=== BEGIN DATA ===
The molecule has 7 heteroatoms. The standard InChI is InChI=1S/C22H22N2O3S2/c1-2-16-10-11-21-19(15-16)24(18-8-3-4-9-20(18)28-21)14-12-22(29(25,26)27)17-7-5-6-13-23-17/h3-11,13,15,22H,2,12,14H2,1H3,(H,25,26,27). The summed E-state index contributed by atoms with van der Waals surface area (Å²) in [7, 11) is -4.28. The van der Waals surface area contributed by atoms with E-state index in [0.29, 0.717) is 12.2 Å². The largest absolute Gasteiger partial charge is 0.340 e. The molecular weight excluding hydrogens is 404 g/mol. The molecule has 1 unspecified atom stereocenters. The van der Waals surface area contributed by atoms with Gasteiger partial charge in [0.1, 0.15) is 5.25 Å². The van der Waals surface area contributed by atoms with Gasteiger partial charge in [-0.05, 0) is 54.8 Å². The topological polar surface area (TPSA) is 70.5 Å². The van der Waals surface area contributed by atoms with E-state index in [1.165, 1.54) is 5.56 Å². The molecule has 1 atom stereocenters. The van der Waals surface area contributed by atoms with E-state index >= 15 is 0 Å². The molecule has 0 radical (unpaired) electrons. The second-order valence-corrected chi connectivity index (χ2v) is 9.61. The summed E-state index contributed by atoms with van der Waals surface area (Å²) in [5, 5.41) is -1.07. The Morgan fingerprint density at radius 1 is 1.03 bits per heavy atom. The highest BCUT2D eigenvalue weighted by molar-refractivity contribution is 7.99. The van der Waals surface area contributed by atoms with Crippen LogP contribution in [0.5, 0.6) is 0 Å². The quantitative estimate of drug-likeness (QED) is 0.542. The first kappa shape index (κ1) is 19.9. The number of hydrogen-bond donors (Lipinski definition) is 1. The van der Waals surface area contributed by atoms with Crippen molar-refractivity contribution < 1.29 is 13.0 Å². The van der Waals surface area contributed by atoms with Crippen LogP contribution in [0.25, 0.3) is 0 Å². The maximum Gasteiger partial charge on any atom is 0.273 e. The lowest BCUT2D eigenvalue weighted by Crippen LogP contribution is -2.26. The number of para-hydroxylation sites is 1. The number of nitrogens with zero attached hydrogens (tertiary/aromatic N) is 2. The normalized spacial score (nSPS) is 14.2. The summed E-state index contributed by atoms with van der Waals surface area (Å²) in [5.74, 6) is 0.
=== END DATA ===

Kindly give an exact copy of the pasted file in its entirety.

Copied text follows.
The molecule has 7 heteroatoms. The standard InChI is InChI=1S/C22H22N2O3S2/c1-2-16-10-11-21-19(15-16)24(18-8-3-4-9-20(18)28-21)14-12-22(29(25,26)27)17-7-5-6-13-23-17/h3-11,13,15,22H,2,12,14H2,1H3,(H,25,26,27). The summed E-state index contributed by atoms with van der Waals surface area (Å²) in [7, 11) is -4.28. The van der Waals surface area contributed by atoms with E-state index in [0.29, 0.717) is 12.2 Å². The largest absolute Gasteiger partial charge is 0.340 e. The molecular weight excluding hydrogens is 404 g/mol. The molecule has 1 unspecified atom stereocenters. The van der Waals surface area contributed by atoms with Gasteiger partial charge in [0.1, 0.15) is 5.25 Å². The van der Waals surface area contributed by atoms with Gasteiger partial charge in [-0.05, 0) is 54.8 Å². The topological polar surface area (TPSA) is 70.5 Å². The van der Waals surface area contributed by atoms with E-state index in [1.165, 1.54) is 5.56 Å². The molecule has 1 atom stereocenters. The van der Waals surface area contributed by atoms with E-state index >= 15 is 0 Å². The molecule has 0 radical (unpaired) electrons. The second-order valence-corrected chi connectivity index (χ2v) is 9.61. The summed E-state index contributed by atoms with van der Waals surface area (Å²) in [5, 5.41) is -1.07. The Morgan fingerprint density at radius 1 is 1.03 bits per heavy atom. The highest BCUT2D eigenvalue weighted by molar-refractivity contribution is 7.99. The van der Waals surface area contributed by atoms with Crippen LogP contribution in [0.5, 0.6) is 0 Å². The quantitative estimate of drug-likeness (QED) is 0.542. The first kappa shape index (κ1) is 19.9. The number of hydrogen-bond donors (Lipinski definition) is 1. The van der Waals surface area contributed by atoms with Crippen molar-refractivity contribution < 1.29 is 13.0 Å². The van der Waals surface area contributed by atoms with Crippen LogP contribution in [0.25, 0.3) is 0 Å². The maximum Gasteiger partial charge on any atom is 0.273 e. The lowest BCUT2D eigenvalue weighted by Crippen LogP contribution is -2.26. The number of para-hydroxylation sites is 1. The number of nitrogens with zero attached hydrogens (tertiary/aromatic N) is 2. The normalized spacial score (nSPS) is 14.2. The summed E-state index contributed by atoms with van der Waals surface area (Å²) in [5.74, 6) is 0.